Review - Xena Warrior Princess #1 (@DynamiteComics)

"--Sigh--They never listen."

The adventures of Xena and Gabrielle have been chronicled in plenty of formats. More often than not though, the duo end up squaring off against some form of angry god where human lives are at stake. Xena Warrior Princess #1 from Dynamite Comics is no exception. The issue is written by Vita Ayala, illustrated by Olympia Sweetman, colored by Rebecca Nalty and lettered by Ariana Maher.

In a time of ancient gods, warlords and kings...a land in turmoil called out for a hero! She was XENA, a mighty princess forged in the heat of battle! Can Xena discover the secrets of a village full of super-strong children, before jealous and petty GODS get involved?

Ayala's take on the Warrior Princess is as strong and intense as you would expect for the character. She writes Xena as extremely capable and combat-ready, dictated by an equally strong moral compass that influences her decision-making. The central plot of the narrative focuses on another small village being terrorized by a god and Ayala works that into the script very naturally. And while most of the issue is spent with the villagers bickering over how best to handle their plight, Ayala still manages to give Xena and Gabrielle enough space to establish themselves as saviors of sorts. Working in the god Discord is done without being forced, providing Ayla a great way to keep Xena connected to that world without it being overbearing.

Sweetman's artistic approach brings a lighter sensibility to the otherwise dramatic tale. The linework is very delicate throughout the issue as Sweetman renders the characters with little delineation between them and the backgrounds. It's a very simple art style that emphasizes the characters above all, eschewing much in the way of detailed backgrounds. The empty gutters add even more emphasis on the characters above all, although there are a few pages where the panels are overlaid. Nalty's colors are bright and vivid in sharp contrast to what is otherwise an angry god wreaking havoc on humans.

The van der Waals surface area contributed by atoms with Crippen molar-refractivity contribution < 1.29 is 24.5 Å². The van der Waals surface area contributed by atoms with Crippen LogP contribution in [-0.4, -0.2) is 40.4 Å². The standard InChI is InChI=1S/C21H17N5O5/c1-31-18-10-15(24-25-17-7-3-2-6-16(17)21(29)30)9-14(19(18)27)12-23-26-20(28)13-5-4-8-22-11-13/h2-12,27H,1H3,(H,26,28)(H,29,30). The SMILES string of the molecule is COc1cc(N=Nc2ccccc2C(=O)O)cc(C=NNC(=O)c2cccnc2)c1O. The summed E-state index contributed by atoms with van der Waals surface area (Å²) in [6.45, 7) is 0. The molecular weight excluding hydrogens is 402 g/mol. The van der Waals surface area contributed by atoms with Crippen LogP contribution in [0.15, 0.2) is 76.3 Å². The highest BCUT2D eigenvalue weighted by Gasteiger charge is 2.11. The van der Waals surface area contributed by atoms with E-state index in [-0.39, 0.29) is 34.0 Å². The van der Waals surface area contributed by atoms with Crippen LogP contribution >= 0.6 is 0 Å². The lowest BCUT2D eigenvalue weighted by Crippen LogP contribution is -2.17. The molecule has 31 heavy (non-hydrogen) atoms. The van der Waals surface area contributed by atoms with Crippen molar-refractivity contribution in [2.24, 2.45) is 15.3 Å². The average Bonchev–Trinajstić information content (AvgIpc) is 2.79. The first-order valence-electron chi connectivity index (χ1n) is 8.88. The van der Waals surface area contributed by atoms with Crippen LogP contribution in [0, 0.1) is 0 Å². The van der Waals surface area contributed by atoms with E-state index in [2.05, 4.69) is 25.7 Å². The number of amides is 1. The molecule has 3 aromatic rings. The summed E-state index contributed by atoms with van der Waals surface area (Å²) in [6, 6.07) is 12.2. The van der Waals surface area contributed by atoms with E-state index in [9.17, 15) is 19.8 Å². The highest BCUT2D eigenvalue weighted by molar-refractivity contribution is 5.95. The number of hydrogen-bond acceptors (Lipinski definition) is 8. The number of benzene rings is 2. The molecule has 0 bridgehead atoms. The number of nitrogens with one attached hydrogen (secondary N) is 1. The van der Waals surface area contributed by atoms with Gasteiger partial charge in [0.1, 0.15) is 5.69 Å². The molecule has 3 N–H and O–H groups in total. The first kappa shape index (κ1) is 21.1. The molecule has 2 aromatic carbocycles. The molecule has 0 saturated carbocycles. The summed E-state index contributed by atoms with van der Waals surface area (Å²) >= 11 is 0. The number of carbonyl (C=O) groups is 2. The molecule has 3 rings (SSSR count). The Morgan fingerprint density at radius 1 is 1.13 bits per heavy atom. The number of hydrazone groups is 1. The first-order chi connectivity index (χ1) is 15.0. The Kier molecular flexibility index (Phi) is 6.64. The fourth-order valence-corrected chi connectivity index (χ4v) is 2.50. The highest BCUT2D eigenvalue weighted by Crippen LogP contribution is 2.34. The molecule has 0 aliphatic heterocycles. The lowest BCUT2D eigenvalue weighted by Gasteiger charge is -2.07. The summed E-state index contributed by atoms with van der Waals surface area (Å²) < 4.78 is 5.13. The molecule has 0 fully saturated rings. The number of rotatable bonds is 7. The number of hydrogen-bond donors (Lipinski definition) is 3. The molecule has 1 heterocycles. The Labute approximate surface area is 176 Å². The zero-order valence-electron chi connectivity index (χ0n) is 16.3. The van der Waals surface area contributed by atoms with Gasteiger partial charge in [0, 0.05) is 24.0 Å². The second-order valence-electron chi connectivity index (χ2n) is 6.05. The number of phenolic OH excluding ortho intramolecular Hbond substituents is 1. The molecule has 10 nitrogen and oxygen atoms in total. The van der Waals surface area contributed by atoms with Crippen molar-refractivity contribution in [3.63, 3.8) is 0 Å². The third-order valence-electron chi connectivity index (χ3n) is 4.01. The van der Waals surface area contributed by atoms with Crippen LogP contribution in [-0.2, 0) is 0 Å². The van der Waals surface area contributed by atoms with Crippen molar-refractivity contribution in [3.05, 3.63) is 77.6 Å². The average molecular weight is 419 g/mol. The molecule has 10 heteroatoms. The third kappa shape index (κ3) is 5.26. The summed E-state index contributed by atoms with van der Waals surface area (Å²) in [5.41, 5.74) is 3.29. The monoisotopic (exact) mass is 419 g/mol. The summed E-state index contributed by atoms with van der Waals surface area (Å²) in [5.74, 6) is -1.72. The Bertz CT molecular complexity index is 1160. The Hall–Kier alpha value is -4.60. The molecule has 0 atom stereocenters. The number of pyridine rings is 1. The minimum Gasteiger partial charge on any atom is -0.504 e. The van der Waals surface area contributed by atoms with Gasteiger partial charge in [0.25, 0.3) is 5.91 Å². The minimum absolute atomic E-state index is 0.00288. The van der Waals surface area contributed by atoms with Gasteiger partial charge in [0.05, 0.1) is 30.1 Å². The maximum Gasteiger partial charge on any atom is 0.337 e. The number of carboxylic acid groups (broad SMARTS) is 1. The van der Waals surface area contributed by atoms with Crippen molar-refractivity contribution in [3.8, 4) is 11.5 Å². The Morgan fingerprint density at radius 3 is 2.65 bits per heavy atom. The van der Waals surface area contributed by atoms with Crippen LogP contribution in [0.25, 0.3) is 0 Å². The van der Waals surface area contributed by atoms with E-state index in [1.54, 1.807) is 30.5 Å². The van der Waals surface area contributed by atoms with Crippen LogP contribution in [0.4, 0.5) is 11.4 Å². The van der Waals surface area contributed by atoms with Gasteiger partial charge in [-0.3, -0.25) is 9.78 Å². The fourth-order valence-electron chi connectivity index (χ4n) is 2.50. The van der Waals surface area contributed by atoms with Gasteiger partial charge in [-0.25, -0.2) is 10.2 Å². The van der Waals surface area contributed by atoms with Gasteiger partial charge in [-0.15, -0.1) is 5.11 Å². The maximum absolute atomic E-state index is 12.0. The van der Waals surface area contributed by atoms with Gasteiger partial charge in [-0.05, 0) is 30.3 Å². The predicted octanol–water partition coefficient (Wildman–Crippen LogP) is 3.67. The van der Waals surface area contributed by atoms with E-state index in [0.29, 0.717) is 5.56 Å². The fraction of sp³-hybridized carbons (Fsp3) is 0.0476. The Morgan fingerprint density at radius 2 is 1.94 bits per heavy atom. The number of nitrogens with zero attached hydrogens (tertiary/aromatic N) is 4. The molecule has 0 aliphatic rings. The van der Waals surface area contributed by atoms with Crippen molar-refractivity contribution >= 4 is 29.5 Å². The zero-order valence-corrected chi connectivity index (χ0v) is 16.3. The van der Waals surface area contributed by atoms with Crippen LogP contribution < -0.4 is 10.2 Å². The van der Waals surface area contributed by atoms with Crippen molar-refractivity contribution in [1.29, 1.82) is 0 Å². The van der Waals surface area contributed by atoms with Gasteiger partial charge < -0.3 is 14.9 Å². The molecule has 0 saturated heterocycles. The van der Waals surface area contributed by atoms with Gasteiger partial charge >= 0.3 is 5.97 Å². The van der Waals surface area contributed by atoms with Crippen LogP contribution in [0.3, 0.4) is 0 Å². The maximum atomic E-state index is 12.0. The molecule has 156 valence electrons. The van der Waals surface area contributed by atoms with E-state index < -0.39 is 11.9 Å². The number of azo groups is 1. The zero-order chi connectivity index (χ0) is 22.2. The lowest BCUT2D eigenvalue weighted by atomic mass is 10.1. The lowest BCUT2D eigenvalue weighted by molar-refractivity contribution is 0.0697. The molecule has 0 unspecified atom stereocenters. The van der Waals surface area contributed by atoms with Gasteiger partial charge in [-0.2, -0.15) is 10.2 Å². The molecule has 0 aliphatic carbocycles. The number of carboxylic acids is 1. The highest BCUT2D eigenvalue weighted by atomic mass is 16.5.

Not much has changed in Xena's world in Xena Warrior Princess #1 for the characters, other than the new situations they find themselves in. Xena and Gabrielle find their services to be needed by a small village contending with an angry god and how they react dictates the direction of the series. Ayala's script is straightforward and consistent in its presentation. Sweetman's illustrations are pretty soft and understated, showcasing the characters in a way that makes them easily recognizable. Xena Warrior Princess #1 is another entry in a familiar franchise that doesn't seek to reinvent the wheel.

Xena Warrior Princess #1 is available now.